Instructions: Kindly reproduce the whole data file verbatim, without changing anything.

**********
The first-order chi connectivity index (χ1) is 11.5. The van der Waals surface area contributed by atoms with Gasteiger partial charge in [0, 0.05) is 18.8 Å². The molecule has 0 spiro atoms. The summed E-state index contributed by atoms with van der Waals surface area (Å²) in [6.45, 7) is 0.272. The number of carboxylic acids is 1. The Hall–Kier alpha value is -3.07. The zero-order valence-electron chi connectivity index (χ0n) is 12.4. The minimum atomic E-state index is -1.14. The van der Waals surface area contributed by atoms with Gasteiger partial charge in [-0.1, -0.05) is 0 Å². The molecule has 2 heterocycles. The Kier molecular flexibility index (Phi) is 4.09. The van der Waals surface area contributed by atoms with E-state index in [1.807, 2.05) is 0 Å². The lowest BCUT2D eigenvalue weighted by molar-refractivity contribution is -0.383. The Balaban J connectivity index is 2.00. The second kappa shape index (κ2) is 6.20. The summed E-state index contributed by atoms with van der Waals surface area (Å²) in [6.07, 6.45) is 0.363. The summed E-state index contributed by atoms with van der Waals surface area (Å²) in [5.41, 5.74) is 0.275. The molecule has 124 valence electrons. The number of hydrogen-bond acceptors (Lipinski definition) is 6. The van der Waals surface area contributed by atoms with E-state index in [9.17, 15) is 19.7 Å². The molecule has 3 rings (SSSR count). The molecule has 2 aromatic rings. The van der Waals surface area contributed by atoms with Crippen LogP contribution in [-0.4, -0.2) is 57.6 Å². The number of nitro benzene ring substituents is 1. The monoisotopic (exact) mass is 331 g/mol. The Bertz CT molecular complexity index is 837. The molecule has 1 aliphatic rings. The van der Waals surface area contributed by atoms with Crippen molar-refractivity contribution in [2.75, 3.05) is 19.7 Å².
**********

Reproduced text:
The first-order chi connectivity index (χ1) is 11.5. The van der Waals surface area contributed by atoms with Gasteiger partial charge in [0, 0.05) is 18.8 Å². The molecule has 0 spiro atoms. The summed E-state index contributed by atoms with van der Waals surface area (Å²) in [6.45, 7) is 0.272. The number of carboxylic acids is 1. The Hall–Kier alpha value is -3.07. The zero-order valence-electron chi connectivity index (χ0n) is 12.4. The minimum atomic E-state index is -1.14. The van der Waals surface area contributed by atoms with Gasteiger partial charge in [-0.1, -0.05) is 0 Å². The molecule has 2 heterocycles. The Kier molecular flexibility index (Phi) is 4.09. The van der Waals surface area contributed by atoms with E-state index in [1.807, 2.05) is 0 Å². The lowest BCUT2D eigenvalue weighted by molar-refractivity contribution is -0.383. The Balaban J connectivity index is 2.00. The second kappa shape index (κ2) is 6.20. The summed E-state index contributed by atoms with van der Waals surface area (Å²) in [6.07, 6.45) is 0.363. The summed E-state index contributed by atoms with van der Waals surface area (Å²) in [5.41, 5.74) is 0.275. The molecule has 124 valence electrons. The number of hydrogen-bond acceptors (Lipinski definition) is 6. The van der Waals surface area contributed by atoms with E-state index in [9.17, 15) is 19.7 Å². The molecule has 3 rings (SSSR count). The molecule has 2 aromatic rings. The van der Waals surface area contributed by atoms with Crippen LogP contribution in [-0.4, -0.2) is 57.6 Å². The number of nitro benzene ring substituents is 1. The monoisotopic (exact) mass is 331 g/mol. The Bertz CT molecular complexity index is 837. The molecule has 1 aliphatic rings. The van der Waals surface area contributed by atoms with Crippen molar-refractivity contribution in [2.75, 3.05) is 19.7 Å².